For the last couple of years, serious talks have been about the overall function of the prison and justice systems. As more states begin to express that their prisons are understaffed and overpopulated, more people are asking that nonviolent and some first-time offenders be released back into society. Of course, this has yet to happen but how long can they afford to have these issues going on?

Speaking of afford, I wasn't aware of how expensive it could be to house a prisoner for one year. Each state has a different way of treating their prisoners and the "amenities" they have to offer them while they try to rehabilitate which means each state has a different cost for a prisoner year over year.  Michigan falls somewhere in the middle compared to other states, but the price may still blow your mind as I couldn't believe it could cost that much.

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When you think about it, prisons have quite a bit they must offer to prisoners which is food, shelter, water, hygiene products, and clothing/shoes. These are all the bare necessities of life that everyone must have to live but they also provide gym equipment, televisions, snacks, and other luxuries to these prisoners as well. Some of the things they have to pay to maintain or provide while other things are donated, but the cost of one individual prisoner for a year is still very high for the state of Michigan.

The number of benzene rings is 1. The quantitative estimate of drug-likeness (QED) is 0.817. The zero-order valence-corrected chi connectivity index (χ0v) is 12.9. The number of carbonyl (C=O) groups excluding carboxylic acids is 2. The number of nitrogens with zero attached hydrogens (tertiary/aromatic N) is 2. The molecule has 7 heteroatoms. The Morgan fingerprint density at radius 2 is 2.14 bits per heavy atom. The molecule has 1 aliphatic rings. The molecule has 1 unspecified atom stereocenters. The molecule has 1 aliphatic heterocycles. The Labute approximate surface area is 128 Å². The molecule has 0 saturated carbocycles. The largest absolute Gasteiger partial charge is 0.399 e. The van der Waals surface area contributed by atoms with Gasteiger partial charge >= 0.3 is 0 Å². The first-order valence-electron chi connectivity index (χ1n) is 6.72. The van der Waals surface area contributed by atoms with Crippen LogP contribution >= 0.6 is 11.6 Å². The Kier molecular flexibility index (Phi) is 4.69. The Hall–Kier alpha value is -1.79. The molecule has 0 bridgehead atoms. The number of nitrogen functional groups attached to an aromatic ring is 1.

Taxpayers are forking out $65,000 per prisoner in the state of Michigan but granted there are a lot of things that are covered in this price. A lot of this money goes to day-to-day operations like maintenance bills, correction officers, and other basic expenses but two things help Michigan stay toward the middle of the pack on this list.

Michigan does not fall amongst the group that has the highest imprisonment rates but it also is not among the lowest which could drive your costs up to down depending on where you are on the scale. The other thing is that Michigan's wage rates are keeping them from overloading on officer salaries unlike states like California, New Jersey, and Massachusetts which are all in the top 10.

What is your opinion on the amount of money that we are paying as taxpayers for prisoners to be able to have their living conditions? Should it be less? Should it be more?

Here's how the states rank for prison population growth rate:

America Behind Bars: State Rankings for Prison Population Growth

With many states experiencing corrections officer shortages and no shortage of criminals willing to land themselves behind bars, some states are closely monitoring prison populations and searching for solutions. Other states have thrown caution to the wind and more lawbreakers into prison, with a southern state leading the way, growing its incarcerated population by over 14% from 2021 to 2022, according to a study conducted by H&P Law. Let's countdown to the state with the largest percentage growth of residents housed in prison.

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